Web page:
On Wednesday, Eric Klinenberg, author of Going Solo: The Extraordinary Rise and Surprising Appeal of Living Alone, came to speak about his new book and the trend of single living sweeping America. Future Cat Lady, Claire Friedman, was in attendance.
Going to a lecture about a book entitled Going Solo: The Extraordinary Rise and Surprising Appeal of Living Alone, I expected to emerge full of vaguely depressing life tips (how to zip up a dress by yourself, how many cats is too many cats, etc.). I was pleasantly surprised, however, when the lecture took a more sociological turn and focused on living alone as a rising social trend instead of an upsetting reality. The author, Eric Klinenberg, spoke about today’s unique social situation that has more people “going solo” than ever before.
According to Klinenberg, one out of seven Americans lives alone. In cities, the numbers are much higher, reaching almost 50% in major metropolitan areas. For anyone who’s ever felt like they’re the only one of their friends who’s not part of a couple, this statistic might seem strange. After all, doesn’t the “American Dream” include a spouse, 2.5 children, and a white picket fence? Klinenberg debunked this myth within the first five minutes of his lecture, saying that America’s “dream” of the nuclear family is simply a remnant from a different time. In today’s more urban America, more and more people are choosing to live alone.
Klinenberg claims that, “We are most ourselves, by ourselves.” It makes sense, then, that the main demographic for “solo” living is young people (oh, to be young again!). People fresh out of college need the time to figure out who they are outside the confines of a campus or a dorm room. According to Klinenberg, living alone is when you truly “grow up.” These neighborhoods, filled to the brim with single-living young people, actually make a positive impact on the cities they’re in. There’s no way you put thousands of young people together without at least some of them leaving their apartments in search of fun. Because they’re still very much “willing to try anything,” these neighborhoods full of single people are actually doing wonders for the local economy. Bars, clubs, coffee shops — singles reinvigorate the neighborhoods that they are in.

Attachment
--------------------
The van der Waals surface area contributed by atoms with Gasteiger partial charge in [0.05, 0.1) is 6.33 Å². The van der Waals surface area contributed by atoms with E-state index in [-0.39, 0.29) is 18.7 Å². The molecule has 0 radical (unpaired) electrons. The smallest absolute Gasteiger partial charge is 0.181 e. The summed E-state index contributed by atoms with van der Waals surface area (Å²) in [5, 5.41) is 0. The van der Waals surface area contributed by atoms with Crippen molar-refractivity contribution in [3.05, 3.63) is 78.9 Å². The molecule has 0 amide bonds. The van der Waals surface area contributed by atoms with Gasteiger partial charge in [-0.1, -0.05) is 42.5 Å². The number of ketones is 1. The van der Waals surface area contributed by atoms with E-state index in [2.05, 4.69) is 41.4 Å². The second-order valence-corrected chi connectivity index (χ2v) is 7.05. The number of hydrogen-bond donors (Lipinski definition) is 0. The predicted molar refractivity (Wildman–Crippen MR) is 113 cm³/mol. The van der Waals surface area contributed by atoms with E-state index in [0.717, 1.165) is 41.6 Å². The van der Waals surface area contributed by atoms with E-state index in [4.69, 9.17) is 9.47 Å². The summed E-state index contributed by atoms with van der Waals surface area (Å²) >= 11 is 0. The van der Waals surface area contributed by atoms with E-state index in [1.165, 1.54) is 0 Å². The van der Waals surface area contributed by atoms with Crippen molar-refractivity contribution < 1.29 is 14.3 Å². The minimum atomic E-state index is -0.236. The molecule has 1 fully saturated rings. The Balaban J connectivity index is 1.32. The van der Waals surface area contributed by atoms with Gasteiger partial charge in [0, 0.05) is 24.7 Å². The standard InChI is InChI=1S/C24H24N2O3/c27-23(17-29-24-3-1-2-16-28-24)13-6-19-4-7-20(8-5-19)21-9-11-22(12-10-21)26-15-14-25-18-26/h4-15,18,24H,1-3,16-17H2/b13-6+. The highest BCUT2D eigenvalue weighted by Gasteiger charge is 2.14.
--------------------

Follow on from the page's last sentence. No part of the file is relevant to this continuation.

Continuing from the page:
You might be surprised to hear that Klinenberg himself is a happily married, surprisingly in-the-know (he made a “Girls” reference during his lecture), family man. So why the preoccupation with living along? The reason is actually a bit more depressing than one would think. Klinenberg’s first book focused on the 1995 Chicago heat wave, a natural disaster that lasted for three days and killed over 700 people. Of those 700, hundreds died alone. From this depressing statistic, an obsession was born — Klinenberg latched onto the idea of isolation and didn’t let it go until this year, when he published Going Solo.
From Klinenberg’s point of view, living alone is not the truly depressing thing; it’s living with the wrong person. Given the expensive cost of living alone, most people would appear to agree. Instead of living with another person, people are willing to shell out thousands of dollars to live in a smaller space. This sentiment reflects the rising importance of independence in American culture; you have to figure out who you are by yourself before figuring out who you are with someone else. In this way, Klinenberg’s look at solo living is also a look at self-definition. Through living alone, people are trying to define themselves.
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